The difference: Firing schedule!


Friday 4th September 2015

These are the same glaze, same thickness, Ulexite-based G2931B glaze, fired to cone 03 on a terra cotta body. The one on the right was fired from 1850F to 1950F at 100F/hr, then soaked 15 minutes and shut off. The problem is surface tension. Like soapy water, when this glaze reaches cone 03 the melt is quite fluid. Since there is decomposition happening within the body, gases being generated vent out through surface pores and blow bubbles. I could soak at cone 03 as long as I wanted and the bubbles would just sit there. The one on the left was fired to 100F below cone 03, soaked half an hour (to clear micro-bubble clouds), then at 108F/hr to cone 03 and soaked 30 minutes, then control-cooled at 108F/hr to 1500F. During this cool, at some point well below cone 03, the increasing viscosity of the melt becomes sufficient to overcome the surface tension and break the bubbles. If that point is not traversed too quickly, the glaze has a chance to smooth out (using whatever remaining fluidity the melt has). Ideally I should identify exactly where that is and soak there for a while.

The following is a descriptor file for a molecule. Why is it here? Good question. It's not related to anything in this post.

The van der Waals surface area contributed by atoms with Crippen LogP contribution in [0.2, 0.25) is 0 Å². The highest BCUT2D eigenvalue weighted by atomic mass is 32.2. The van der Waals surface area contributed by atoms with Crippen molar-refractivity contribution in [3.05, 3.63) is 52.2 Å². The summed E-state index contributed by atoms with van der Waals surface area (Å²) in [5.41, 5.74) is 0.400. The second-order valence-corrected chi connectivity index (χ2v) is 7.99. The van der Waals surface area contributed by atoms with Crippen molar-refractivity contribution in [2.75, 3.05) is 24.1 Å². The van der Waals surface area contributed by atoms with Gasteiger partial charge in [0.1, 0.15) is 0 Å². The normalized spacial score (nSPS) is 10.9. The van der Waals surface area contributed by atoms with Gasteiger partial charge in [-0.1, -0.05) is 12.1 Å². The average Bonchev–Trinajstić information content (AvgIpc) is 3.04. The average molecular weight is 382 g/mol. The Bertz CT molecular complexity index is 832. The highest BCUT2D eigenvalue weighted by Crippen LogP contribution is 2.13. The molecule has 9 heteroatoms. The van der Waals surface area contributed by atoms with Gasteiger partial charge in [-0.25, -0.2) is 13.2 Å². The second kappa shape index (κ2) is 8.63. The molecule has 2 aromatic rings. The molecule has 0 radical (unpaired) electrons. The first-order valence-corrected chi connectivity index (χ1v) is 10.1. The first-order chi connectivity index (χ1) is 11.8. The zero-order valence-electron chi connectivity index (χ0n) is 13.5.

Pages that reference this post in the Digitalfire Reference Database:

Firing Schedule, Blisters, Surface Tension, Melt Fluidity, Cone 03 Drop-and-Hold


This post is one of thousands found in the Digitalfire Reference Database. Most are part of a timeline maintained by Tony Hansen. You can search that timeline on the home page of digitalfire.com.